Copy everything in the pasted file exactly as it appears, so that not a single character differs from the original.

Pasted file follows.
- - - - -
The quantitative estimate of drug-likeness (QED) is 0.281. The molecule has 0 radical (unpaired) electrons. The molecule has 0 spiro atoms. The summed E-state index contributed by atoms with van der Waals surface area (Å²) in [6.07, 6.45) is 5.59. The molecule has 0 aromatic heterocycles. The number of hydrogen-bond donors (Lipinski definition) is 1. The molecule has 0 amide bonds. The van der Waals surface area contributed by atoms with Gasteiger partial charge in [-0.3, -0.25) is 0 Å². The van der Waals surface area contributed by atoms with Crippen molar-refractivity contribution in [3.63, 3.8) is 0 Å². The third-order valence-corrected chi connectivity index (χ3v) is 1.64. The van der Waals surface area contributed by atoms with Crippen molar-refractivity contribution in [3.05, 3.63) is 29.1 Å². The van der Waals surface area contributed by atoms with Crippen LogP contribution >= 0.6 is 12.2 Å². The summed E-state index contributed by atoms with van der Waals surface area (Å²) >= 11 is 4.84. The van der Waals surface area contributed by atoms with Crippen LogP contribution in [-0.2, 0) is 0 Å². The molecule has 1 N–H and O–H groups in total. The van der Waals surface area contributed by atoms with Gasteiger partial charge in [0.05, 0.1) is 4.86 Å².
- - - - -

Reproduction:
The quantitative estimate of drug-likeness (QED) is 0.281. The molecule has 0 radical (unpaired) electrons. The molecule has 0 spiro atoms. The summed E-state index contributed by atoms with van der Waals surface area (Å²) in [6.07, 6.45) is 5.59. The molecule has 0 aromatic heterocycles. The number of hydrogen-bond donors (Lipinski definition) is 1. The molecule has 0 amide bonds. The van der Waals surface area contributed by atoms with Gasteiger partial charge in [-0.3, -0.25) is 0 Å². The van der Waals surface area contributed by atoms with Crippen molar-refractivity contribution in [3.63, 3.8) is 0 Å². The third-order valence-corrected chi connectivity index (χ3v) is 1.64. The van der Waals surface area contributed by atoms with Crippen molar-refractivity contribution in [3.05, 3.63) is 29.1 Å². The van der Waals surface area contributed by atoms with Crippen LogP contribution >= 0.6 is 12.2 Å². The summed E-state index contributed by atoms with van der Waals surface area (Å²) >= 11 is 4.84. The van der Waals surface area contributed by atoms with Crippen LogP contribution in [-0.2, 0) is 0 Å². The molecule has 1 N–H and O–H groups in total. The van der Waals surface area contributed by atoms with Gasteiger partial charge in [0.05, 0.1) is 4.86 Å².